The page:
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Kingdom of Dreams and Madness, The
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by Jay Seaver

"Access over insight."
3 stars

"The Kingdom of Dreams and Madness" is sometimes described as "a year in the life of Studio Ghibli", and one which is potentially its last year as an active production house. Many fans will likely be fascinated to watch renowned director Hayao Miyazaki work on his final film, although the documentary will give them more access than insight.

That's especially true for those who are most likely to drawn to Mami Sunada's picture - they already know that Hayao Miyazaki creates painted storyboards for his films rather than a conventional screenplay, or that longtime producer Toshio Suzuki hired Miyazaki to create the manga that eventually became NausicaƤ in the Valley of the Wind while editing an animation magazine. They know the ins and outs of creating traditional animation, even if they are sometimes a bit taken aback at just how painstaking it is.

The access is impressive, though - not quite total, but Miyazaki and Suzuki certainly appear to allow Sunada plenty of freedom to look over their shoulders. Miyazaki, in particular, becomes a subject that merits the viewer's attention, charismatic and folksy but often expressing a pessimistic view of the world. It's an intriguing portrait, although one likely to be very much influenced by what the audience brings to it. Does this joviality serve to mask how he can be the sort of genius that can be very difficult to deal with, and is it done deliberately, especially with Sunada always being around?

That Sunada does not dig particularly deep into that question is fine; it's interesting for the audience to ponder. It's something where there's actually some time spent and a full look given. That's in contrast to a number of other things that get brought up only to not amount to much: While we get to watch plenty of moments from Miyazaki's production of The Wind Rises, there are plenty of times when they mention Isao Takahata's parallel production of The Tale of the Princess Kaguya, and how he doesn't even seem to be trying to finish it even though there's a producer assigned to be watching him 24/7, but there's never any sort of resolution to it beyond the fact that Princess Kaguya did eventually get finished and released. Similarly, there is talk about how Suzuki is particularly brilliant as a producer, building relationships, and otherwise handling the business end of Ghibli, but any concrete examples seem to be off-screen (or, perhaps, involve social and business structures unique to Japan that Americans such as myself won't spot).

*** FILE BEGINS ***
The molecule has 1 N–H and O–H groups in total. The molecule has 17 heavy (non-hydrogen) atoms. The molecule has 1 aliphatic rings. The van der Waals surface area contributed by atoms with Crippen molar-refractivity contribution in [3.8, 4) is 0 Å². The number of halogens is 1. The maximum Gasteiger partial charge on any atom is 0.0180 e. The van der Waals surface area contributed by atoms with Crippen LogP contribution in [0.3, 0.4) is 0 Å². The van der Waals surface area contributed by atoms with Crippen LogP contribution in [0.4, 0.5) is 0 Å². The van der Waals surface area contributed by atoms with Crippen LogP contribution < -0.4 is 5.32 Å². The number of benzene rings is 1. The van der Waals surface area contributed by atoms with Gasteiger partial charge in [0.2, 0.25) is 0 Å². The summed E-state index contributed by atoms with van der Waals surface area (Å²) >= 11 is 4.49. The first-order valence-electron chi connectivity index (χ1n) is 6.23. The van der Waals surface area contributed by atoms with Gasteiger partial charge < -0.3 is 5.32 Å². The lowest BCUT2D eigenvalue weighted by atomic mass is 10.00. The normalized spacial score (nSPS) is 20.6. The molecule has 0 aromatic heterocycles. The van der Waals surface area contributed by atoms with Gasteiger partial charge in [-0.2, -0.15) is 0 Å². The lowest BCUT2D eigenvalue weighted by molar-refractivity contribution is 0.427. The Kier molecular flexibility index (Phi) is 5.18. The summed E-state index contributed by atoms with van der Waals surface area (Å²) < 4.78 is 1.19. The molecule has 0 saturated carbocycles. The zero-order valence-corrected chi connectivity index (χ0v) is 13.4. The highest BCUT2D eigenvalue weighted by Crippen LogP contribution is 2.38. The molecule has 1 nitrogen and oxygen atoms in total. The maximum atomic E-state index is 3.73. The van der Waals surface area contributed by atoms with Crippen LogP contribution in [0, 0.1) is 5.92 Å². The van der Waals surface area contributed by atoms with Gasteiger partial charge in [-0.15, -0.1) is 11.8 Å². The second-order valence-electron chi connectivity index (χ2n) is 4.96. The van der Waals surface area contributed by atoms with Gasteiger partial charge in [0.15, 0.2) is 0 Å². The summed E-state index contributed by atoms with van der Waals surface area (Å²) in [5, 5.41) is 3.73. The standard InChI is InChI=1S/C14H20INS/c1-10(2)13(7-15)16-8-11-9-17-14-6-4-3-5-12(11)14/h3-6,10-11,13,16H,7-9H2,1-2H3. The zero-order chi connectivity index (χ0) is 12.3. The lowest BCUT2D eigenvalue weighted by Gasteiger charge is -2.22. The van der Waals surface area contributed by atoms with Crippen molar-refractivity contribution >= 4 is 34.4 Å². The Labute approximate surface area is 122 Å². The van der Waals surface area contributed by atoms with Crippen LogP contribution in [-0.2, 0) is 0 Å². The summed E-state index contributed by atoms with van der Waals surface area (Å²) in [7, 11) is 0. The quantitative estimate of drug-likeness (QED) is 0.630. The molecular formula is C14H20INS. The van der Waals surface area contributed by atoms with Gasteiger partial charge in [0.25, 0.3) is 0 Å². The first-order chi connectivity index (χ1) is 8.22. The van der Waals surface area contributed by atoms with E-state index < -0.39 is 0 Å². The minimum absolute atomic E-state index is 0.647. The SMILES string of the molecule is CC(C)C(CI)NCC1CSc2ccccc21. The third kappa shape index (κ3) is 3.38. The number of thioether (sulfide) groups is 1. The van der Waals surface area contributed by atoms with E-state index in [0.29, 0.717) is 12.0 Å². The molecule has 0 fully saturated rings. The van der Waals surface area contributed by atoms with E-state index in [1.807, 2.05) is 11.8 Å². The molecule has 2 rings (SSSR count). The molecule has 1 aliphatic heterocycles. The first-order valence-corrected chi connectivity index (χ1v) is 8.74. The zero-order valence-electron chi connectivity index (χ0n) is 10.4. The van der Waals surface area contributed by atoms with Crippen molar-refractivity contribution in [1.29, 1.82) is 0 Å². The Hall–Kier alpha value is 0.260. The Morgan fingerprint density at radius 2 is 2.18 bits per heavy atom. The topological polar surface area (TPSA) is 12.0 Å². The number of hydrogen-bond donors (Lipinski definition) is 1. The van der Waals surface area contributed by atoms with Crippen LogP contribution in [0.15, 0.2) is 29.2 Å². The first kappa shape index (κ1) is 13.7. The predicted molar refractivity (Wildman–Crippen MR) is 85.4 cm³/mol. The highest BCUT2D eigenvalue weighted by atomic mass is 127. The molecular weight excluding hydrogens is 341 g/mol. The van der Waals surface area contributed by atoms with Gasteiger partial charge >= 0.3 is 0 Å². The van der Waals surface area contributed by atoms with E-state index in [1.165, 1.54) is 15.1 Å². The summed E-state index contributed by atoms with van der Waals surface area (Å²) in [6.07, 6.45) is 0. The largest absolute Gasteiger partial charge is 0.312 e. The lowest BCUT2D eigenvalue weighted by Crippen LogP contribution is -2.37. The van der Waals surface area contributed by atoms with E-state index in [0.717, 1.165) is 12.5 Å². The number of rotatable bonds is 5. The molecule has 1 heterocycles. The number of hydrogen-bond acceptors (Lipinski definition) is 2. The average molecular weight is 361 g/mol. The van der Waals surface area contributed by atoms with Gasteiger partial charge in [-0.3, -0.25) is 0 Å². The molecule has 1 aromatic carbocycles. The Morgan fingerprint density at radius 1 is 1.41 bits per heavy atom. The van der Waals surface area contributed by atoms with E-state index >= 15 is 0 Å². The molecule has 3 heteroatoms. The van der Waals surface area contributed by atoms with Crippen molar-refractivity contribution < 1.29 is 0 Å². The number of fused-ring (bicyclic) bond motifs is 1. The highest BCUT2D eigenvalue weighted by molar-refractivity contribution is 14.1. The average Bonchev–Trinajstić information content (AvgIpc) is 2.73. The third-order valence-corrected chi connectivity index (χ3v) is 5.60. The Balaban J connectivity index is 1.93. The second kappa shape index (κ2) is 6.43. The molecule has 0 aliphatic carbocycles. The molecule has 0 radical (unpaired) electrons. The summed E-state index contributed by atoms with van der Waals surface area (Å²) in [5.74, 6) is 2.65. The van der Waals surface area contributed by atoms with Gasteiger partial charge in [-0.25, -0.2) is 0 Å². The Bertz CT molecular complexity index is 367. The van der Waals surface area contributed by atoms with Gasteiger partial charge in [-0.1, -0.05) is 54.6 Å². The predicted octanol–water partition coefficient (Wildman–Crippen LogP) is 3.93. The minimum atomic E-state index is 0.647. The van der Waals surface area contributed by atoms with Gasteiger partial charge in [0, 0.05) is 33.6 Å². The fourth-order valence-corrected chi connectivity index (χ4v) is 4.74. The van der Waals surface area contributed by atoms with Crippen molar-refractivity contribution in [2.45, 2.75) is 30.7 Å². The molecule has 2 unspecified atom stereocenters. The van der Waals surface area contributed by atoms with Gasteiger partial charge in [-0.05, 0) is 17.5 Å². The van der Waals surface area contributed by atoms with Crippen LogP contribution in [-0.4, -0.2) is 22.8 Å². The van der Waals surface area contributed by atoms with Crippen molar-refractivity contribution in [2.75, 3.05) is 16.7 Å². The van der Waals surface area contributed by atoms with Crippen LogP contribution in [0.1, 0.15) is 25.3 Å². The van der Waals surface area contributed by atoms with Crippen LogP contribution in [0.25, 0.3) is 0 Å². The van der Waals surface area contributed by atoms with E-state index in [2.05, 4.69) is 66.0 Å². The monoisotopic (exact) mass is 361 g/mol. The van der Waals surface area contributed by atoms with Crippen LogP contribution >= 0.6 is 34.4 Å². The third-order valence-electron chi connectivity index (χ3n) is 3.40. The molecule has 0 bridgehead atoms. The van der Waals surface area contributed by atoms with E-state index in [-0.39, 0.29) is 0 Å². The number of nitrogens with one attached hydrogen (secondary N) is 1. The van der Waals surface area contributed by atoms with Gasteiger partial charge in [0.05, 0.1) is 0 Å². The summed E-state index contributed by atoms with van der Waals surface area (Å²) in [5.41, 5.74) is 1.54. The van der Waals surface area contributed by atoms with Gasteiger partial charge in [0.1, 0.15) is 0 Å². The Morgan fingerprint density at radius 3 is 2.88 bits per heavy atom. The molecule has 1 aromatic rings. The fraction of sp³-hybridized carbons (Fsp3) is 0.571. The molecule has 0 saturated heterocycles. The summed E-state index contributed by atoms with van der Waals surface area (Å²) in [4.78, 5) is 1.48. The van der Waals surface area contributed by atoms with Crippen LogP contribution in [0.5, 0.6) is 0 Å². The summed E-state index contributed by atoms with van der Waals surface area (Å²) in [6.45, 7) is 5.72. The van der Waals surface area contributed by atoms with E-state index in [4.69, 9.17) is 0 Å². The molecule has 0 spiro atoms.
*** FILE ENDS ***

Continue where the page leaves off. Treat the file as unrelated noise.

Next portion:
There are a lot of scenes that contain a lot of charm - everything with Hideaki Anno, a director and animator (described as a "former non-actor") brought in to voice Jiro Horikoshi, the main character of the film, for instance. Though Sunada does not dig deep into the process, some bits, like Miyazaki miming movements with a stopwatch in hand to figure out how long a given shot should run, are parts of the process that even long-time animation fans might not have seen portrayed before. A picture does eventually form around how Miyazaki and Ghibli in general seem to improvise quite a bit in a medium that seems to require rigid planning.

I must admit, I wish Sunada had dug in deeper, talked about the process, shown us enough of Takahata to compare how he and Miyazaki worked. A title like "The Kingdom of Dreams and Madness" raises hopes for a look beneath the surface that this film seldom gives us. Ghibli and Miyazaki have more fascinating surfaces than most, but one would hope that a film based upon a year of observation would tell us more.

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originally posted: 01/04/15 07:36:17
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OFFICIAL SELECTION: 2014 Toronto International Film Festival For more in the 2014 Toronto International Film Festival series, click here.
OFFICIAL SELECTION: 2014 Hawaii International Film Festival For more in the 2014 Hawaii International Film Festival series, click here.

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  DVD: 27-Jan-2015


  DVD: 27-Jan-2015

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